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News: December 2015 / January 2016
Cressida Cowell wins Philosophy Now Award • Study claims religious children “less altruistic” • Can Ought Not Imply Can? — News reports by Anja Steinbauer
René Girard, French philosopher and cultural anthropologist, died age 91 on 4 November 2015 on the campus of Stanford University, where he was Emeritus Professor of French Language, Literature & Civilization. Girard was a highly-honoured thinker whose works such as Violence and the Sacred and his final book Battling to the End: Politics, War and Apocalypse sparked widespread discussion in popular, intellectual and political arenas. He will be particularly remembered for his research into the causes of human conflict, as well as his theory of ‘mimetic desire’ concerning the role of imitation in human behaviour. Several heads of state have paid their respects, including French President François Hollande, who called Girard as “a free man and humanist whose work will leave its mark on intellectual history.”
Ought Does Not Imply Can
Waterloo University philosophers John Turri and Wesley Buckwalter have used the techniques of the social sciences to examine the connection between being morally obligated to do something and having the ability to do it. (See the journal PLOS One, Aug. 2015). Traditionally ethicists have tended to argue that ‘ought implies can’, but this study involving eight thought experiments suggests that most people are more morally demanding, expecting others to do the impossible.
“In one experiment, participants considered a case where two swimmers are drowning,” explains Buckwalter. “Because the drowning swimmers are so far apart, the lifeguard on duty can save one or the other but not both of them. Despite acknowledging that the lifeguard is literally unable to save both swimmers, the overwhelming majority of participants judged that the lifeguard was still obligated to do so.”
The study also pointed to important differences between the way people judge physical and psychological inabilities: “People are less willing to believe that an agent is unable to drive a car due to clinical depression than due to physical injury,” said Turri. “Moreover, people are more willing to blame agents suffering from psychological inabilities. This asymmetry may reflect the assumption that people can just get over mental inabilities, such as clinical depression, in ways that they cannot just get over, say, a broken leg.” The research team are now investigating why people are more likely to blame and stigmatise those with mental inabilities.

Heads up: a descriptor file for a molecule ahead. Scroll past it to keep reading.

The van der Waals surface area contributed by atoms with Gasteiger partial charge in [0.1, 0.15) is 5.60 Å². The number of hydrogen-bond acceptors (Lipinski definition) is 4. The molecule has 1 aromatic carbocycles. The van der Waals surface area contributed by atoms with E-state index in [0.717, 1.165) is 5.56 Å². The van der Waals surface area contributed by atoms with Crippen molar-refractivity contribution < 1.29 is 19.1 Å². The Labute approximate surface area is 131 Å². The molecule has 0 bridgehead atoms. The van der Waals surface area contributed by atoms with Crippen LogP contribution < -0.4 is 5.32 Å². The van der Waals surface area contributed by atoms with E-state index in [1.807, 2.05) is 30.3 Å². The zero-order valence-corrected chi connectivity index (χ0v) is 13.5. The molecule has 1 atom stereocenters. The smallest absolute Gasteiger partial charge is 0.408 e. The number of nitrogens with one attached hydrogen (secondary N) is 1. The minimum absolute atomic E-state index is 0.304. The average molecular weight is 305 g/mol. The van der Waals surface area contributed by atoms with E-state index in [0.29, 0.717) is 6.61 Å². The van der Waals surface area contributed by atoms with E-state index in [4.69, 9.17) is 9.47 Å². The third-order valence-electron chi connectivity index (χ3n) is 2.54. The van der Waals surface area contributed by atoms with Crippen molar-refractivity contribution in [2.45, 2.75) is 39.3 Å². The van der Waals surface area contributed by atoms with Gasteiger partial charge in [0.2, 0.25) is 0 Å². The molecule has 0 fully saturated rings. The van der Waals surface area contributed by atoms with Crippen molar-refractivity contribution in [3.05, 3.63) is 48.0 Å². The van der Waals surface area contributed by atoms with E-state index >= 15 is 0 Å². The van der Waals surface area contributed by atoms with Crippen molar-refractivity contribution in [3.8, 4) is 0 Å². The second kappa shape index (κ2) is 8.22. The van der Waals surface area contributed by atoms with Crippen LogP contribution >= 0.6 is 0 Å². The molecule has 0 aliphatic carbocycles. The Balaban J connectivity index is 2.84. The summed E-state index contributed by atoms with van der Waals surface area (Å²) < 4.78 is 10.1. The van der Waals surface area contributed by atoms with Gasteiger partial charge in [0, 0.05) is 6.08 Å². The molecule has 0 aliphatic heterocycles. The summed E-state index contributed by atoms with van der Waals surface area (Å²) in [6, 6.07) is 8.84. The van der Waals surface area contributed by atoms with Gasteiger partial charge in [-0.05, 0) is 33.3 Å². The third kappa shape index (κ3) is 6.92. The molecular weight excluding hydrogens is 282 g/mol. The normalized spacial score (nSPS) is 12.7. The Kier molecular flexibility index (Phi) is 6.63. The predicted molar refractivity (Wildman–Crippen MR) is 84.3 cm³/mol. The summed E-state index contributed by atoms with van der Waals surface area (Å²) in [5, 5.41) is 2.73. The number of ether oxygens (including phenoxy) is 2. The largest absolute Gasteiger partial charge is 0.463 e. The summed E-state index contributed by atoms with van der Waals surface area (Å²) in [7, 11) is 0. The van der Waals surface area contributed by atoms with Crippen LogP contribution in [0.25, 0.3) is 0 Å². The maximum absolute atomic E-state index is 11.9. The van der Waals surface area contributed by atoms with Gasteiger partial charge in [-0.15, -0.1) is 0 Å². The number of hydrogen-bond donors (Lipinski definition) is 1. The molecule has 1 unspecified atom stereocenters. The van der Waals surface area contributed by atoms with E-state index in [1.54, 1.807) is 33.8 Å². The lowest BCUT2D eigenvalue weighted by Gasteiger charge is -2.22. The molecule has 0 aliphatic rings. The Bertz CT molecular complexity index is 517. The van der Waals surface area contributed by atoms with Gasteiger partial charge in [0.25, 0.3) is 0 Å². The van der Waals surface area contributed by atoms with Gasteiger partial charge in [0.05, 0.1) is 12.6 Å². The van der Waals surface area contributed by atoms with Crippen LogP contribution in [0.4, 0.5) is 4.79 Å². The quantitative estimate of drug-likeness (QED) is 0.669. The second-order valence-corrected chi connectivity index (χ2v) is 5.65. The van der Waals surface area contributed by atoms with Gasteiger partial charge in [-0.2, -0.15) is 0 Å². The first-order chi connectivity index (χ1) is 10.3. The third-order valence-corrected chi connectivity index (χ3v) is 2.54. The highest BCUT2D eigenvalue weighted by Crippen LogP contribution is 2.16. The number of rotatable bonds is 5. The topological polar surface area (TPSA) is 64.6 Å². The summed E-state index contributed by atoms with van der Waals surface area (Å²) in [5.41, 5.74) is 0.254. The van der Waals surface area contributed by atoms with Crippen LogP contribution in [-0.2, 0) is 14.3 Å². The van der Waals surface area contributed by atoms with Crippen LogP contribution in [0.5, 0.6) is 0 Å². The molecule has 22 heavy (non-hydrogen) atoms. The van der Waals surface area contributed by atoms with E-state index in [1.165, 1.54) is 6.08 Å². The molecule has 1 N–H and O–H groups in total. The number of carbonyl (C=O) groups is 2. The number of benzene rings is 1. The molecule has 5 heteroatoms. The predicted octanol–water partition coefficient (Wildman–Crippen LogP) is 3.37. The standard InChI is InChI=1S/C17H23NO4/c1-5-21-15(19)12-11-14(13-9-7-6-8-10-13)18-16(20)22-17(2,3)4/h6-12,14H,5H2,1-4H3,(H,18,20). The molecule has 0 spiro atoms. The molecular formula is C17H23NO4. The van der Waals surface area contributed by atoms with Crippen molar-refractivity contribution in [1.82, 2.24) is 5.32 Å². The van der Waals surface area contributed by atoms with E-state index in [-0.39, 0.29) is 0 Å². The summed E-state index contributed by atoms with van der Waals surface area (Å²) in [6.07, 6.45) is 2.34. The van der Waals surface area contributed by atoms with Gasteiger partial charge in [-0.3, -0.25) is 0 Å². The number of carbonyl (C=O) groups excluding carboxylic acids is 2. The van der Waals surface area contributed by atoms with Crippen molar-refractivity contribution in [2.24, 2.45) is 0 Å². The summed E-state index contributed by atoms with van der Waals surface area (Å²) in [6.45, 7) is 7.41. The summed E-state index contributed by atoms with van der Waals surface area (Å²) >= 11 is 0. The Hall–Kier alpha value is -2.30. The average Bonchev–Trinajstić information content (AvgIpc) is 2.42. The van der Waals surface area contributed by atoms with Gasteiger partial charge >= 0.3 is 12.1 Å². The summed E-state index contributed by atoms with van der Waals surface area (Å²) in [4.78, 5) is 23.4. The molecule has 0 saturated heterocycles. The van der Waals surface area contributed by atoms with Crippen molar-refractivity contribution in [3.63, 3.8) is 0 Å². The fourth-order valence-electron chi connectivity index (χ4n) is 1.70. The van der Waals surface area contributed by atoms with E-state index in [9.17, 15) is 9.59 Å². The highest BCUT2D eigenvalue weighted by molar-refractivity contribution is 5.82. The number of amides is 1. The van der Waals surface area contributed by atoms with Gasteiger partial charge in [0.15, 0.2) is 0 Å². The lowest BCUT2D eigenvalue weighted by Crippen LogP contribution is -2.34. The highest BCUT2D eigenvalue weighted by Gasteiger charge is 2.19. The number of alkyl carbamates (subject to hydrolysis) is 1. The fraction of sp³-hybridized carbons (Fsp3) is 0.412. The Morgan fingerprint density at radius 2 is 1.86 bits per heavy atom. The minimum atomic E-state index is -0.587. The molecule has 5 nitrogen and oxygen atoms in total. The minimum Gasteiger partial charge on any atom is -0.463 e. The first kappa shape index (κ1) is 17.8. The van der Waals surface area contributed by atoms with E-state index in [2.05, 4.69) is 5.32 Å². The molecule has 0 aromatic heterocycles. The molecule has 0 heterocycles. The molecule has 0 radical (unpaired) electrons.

Atheism, Religion & Morality
A new study strongly indicates a negative correlation between religious belief and altruistic behaviour. “Overall, our findings … contradict the common sense and popular assumption that children from religious households are more altruistic and kind towards others,” concluded the authors of ‘The Negative Association Between Religiousness and Children’s Altruism Across the World’, published in Current Biology at the beginning of November. Academics from seven universities across the world conducted the study of 1,200 children aged between 5 and 12, in the US, Canada, China, Jordan, Turkey and South Africa from different belief backgrounds. Almost 24% were Christian, 43% Muslim, and 27.6% non-religious. The numbers of Jewish, Buddhist, Hindu, and other children were too small to be statistically cogent.
The children were asked to choose stickers and then told there weren’t enough for all children in their school, to see if they would share. Also their responses to film clips of children pushing and knocking one another were noted. The authors claim the results “robustly demonstrate that children from households identifying as either of the two major world religions (Christianity and Islam) were less altruistic than children from non-religious households.” Older children, i.e. those with a longer exposure to religion, “exhibit[ed] the greatest negative relations.”
Philosophy Now Award Won by Cressida Cowell
We are delighted to announce that the winner of the 2015 Philosophy Now Award for Contributions in the Fight Against Stupidity is Cressida Cowell. She will be the first children’s author to receive the Award, which honours individuals who have made an outstanding contribution to combating poor reasoning, unexamined assumptions and entrenched habits of thought. The 2014 Award went to Noam Chomsky.
In the view of the judges, nothing combats stupidity in the world more effectively than encouraging children to think. Children are great thinkers and their intellectual abilities are all too often underestimated. In a cultural environment in which children’s natural curiosity and critical spirit are easily dulled and slowly replaced by couch-potato conformity, Cowell’s How to Train Your Dragon books stand out not only for their humour, excitement, and startlingly vivid descriptive language, but also, more surprisingly, for their profound meditations on complex political, historical, emotional and moral themes. They incite children to reason and to question, and inspire their imagination and inquisitiveness.
Cressida Cowell, who grew up in London and on a small, uninhabited island off the west coast of Scotland, has written and illustrated twelve books in the popular How to Train Your Dragon series which has sold over 7 million copies worldwide and has also been made into a series of films. (howtotrainyourdragonbooks.com)